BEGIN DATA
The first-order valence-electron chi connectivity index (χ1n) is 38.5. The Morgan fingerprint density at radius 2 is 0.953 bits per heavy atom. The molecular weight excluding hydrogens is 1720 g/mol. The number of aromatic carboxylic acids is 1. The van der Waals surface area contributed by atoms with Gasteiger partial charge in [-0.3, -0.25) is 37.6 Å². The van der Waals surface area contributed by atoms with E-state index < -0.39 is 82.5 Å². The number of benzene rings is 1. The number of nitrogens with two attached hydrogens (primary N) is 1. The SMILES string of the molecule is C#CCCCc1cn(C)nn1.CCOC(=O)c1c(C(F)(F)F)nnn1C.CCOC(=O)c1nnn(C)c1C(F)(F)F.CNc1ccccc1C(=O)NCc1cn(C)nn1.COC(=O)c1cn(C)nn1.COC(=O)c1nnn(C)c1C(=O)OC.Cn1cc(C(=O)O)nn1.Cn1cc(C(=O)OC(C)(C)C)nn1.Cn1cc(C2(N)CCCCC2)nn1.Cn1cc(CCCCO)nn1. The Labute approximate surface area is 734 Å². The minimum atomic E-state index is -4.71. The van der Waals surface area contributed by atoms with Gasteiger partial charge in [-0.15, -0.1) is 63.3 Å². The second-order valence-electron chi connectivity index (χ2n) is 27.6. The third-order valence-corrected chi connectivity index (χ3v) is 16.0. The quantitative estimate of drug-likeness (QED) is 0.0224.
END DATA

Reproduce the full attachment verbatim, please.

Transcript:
The first-order valence-electron chi connectivity index (χ1n) is 38.5. The Morgan fingerprint density at radius 2 is 0.953 bits per heavy atom. The molecular weight excluding hydrogens is 1720 g/mol. The number of aromatic carboxylic acids is 1. The van der Waals surface area contributed by atoms with Gasteiger partial charge in [-0.3, -0.25) is 37.6 Å². The van der Waals surface area contributed by atoms with E-state index < -0.39 is 82.5 Å². The number of benzene rings is 1. The number of nitrogens with two attached hydrogens (primary N) is 1. The SMILES string of the molecule is C#CCCCc1cn(C)nn1.CCOC(=O)c1c(C(F)(F)F)nnn1C.CCOC(=O)c1nnn(C)c1C(F)(F)F.CNc1ccccc1C(=O)NCc1cn(C)nn1.COC(=O)c1cn(C)nn1.COC(=O)c1nnn(C)c1C(=O)OC.Cn1cc(C(=O)O)nn1.Cn1cc(C(=O)OC(C)(C)C)nn1.Cn1cc(C2(N)CCCCC2)nn1.Cn1cc(CCCCO)nn1. The Labute approximate surface area is 734 Å². The minimum atomic E-state index is -4.71. The van der Waals surface area contributed by atoms with Gasteiger partial charge in [-0.15, -0.1) is 63.3 Å². The second-order valence-electron chi connectivity index (χ2n) is 27.6. The third-order valence-corrected chi connectivity index (χ3v) is 16.0. The quantitative estimate of drug-likeness (QED) is 0.0224.